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They inspired Sumerian cities, Indian trade and Persian art. Meet the most influential civilization you’ve never heard of.
In the 1970s, Soviet archaeologists traveled deep into Turkmenistan’s Kara-Kum Desert, which most people can’t even point to on a map.
This bleak desert might seem a strange place to seek the ruins of a lost civilization. But that’s exactly what the archaeologists were searching for.
Here in this unforgiving landscape, “Black Sand” (as the desert’s name means in the Turkmen language) sprawls across more than 200,000 square miles (350,000 sq. km.) northeast of Iran; a salt-flat scoured by sandstorms, sun-hammered by day, near-freezing at night.
It’s one of the most sparsely populated environments on earth, with an average of just one person per 2.5 square miles (6.5 sq. km.).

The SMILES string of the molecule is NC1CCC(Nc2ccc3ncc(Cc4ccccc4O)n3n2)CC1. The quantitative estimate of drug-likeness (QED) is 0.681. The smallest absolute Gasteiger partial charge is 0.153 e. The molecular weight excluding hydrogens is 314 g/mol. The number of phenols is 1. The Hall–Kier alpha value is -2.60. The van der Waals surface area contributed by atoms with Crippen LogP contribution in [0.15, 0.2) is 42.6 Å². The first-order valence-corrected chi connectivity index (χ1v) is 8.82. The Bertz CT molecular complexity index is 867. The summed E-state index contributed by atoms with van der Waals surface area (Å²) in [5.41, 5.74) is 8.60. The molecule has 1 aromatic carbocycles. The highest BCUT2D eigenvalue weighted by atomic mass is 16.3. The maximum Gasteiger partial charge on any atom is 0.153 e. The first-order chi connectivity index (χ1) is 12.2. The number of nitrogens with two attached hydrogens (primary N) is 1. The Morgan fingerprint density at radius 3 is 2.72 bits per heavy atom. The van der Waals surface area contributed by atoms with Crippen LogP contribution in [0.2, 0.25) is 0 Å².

But it was not always this way. Nearly 5,000 years ago, this plain was a fertile river basin, fed by currents rushing down from the snow-capped mountains of the Hindu Kush. Wheat and barley grew here, along with date-palms and fruit trees. Herds of sheep and goats grazed on grass along the mountain slopes.
In other words —
This desolate wasteland once resembled the “Cradle of Civilization” in Mesopotamia — not only in its ecology, but also in its culture.
For as those Soviet archaeologists pressed further south into the sandy wastes, they discovered a network of ancient mud-brick cities. Among the cities’ collapsed walls, the researchers found finely worked bronze jewelry, ceramics and stonework — much of which seemed to blend the style of the Sumerians with the aesthetics of the Indus Valley civilization further east.
Wondering, “Why haven’t I heard of this?!” Well… I’m getting to that.
At the time, the archaeologists were just as baffled as anyone. Had they discovered a string of far-flung Sumerian outposts? Or could it be they’d stumbled upon a previously unknown civilization — a contemporary of the empires of Sumer and the Indus Valley, and perhaps the first great trading link between the East and West?